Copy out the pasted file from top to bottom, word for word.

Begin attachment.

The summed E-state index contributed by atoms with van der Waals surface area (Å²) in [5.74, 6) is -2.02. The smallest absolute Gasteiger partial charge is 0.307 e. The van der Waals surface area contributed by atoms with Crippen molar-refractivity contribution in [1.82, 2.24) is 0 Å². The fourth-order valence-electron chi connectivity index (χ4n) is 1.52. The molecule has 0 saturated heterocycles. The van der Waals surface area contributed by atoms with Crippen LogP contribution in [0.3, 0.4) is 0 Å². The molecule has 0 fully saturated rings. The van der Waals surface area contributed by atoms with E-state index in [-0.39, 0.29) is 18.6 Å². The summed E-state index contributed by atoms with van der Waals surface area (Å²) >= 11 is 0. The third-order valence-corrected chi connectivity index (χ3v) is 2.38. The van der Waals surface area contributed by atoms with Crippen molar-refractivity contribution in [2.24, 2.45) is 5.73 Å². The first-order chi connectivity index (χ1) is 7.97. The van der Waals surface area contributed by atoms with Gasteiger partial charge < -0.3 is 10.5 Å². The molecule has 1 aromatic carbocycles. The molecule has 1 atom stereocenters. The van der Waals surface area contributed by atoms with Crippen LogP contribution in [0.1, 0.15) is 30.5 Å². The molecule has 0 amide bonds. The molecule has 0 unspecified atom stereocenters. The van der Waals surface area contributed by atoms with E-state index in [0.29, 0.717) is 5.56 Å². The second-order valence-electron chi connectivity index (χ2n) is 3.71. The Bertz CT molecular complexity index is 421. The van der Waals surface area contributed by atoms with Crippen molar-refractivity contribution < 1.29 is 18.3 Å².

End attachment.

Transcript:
The summed E-state index contributed by atoms with van der Waals surface area (Å²) in [5.74, 6) is -2.02. The smallest absolute Gasteiger partial charge is 0.307 e. The van der Waals surface area contributed by atoms with Crippen molar-refractivity contribution in [1.82, 2.24) is 0 Å². The fourth-order valence-electron chi connectivity index (χ4n) is 1.52. The molecule has 0 saturated heterocycles. The van der Waals surface area contributed by atoms with Crippen LogP contribution in [0.3, 0.4) is 0 Å². The molecule has 0 fully saturated rings. The van der Waals surface area contributed by atoms with E-state index in [-0.39, 0.29) is 18.6 Å². The summed E-state index contributed by atoms with van der Waals surface area (Å²) >= 11 is 0. The third-order valence-corrected chi connectivity index (χ3v) is 2.38. The van der Waals surface area contributed by atoms with Crippen molar-refractivity contribution in [2.24, 2.45) is 5.73 Å². The first-order chi connectivity index (χ1) is 7.97. The van der Waals surface area contributed by atoms with Gasteiger partial charge < -0.3 is 10.5 Å². The molecule has 1 aromatic carbocycles. The molecule has 1 atom stereocenters. The van der Waals surface area contributed by atoms with Crippen LogP contribution in [0.1, 0.15) is 30.5 Å². The molecule has 0 amide bonds. The molecule has 0 unspecified atom stereocenters. The van der Waals surface area contributed by atoms with E-state index in [0.29, 0.717) is 5.56 Å². The second-order valence-electron chi connectivity index (χ2n) is 3.71. The Bertz CT molecular complexity index is 421. The van der Waals surface area contributed by atoms with Crippen molar-refractivity contribution < 1.29 is 18.3 Å².